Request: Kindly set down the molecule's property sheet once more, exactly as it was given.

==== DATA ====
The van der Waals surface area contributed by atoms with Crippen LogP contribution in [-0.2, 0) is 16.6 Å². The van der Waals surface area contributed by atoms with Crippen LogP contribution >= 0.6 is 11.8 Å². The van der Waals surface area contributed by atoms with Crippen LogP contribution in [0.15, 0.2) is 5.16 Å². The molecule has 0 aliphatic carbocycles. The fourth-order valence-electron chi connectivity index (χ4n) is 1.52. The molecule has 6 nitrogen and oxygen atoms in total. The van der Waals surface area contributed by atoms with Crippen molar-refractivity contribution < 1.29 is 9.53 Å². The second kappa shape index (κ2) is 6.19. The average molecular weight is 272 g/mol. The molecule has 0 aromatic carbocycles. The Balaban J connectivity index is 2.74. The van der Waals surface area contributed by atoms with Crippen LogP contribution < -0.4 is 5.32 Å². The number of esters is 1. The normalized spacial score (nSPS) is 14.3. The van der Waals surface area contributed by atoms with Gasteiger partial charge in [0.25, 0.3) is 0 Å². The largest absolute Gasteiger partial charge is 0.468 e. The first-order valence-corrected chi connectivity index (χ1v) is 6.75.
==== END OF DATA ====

The van der Waals surface area contributed by atoms with Crippen LogP contribution in [-0.2, 0) is 16.6 Å². The van der Waals surface area contributed by atoms with Crippen LogP contribution >= 0.6 is 11.8 Å². The van der Waals surface area contributed by atoms with Crippen LogP contribution in [0.15, 0.2) is 5.16 Å². The molecule has 0 aliphatic carbocycles. The fourth-order valence-electron chi connectivity index (χ4n) is 1.52. The molecule has 6 nitrogen and oxygen atoms in total. The van der Waals surface area contributed by atoms with Crippen molar-refractivity contribution < 1.29 is 9.53 Å². The second kappa shape index (κ2) is 6.19. The average molecular weight is 272 g/mol. The molecule has 0 aromatic carbocycles. The Balaban J connectivity index is 2.74. The van der Waals surface area contributed by atoms with Crippen LogP contribution < -0.4 is 5.32 Å². The number of esters is 1. The normalized spacial score (nSPS) is 14.3. The van der Waals surface area contributed by atoms with Gasteiger partial charge in [0.25, 0.3) is 0 Å². The largest absolute Gasteiger partial charge is 0.468 e. The first-order valence-corrected chi connectivity index (χ1v) is 6.75.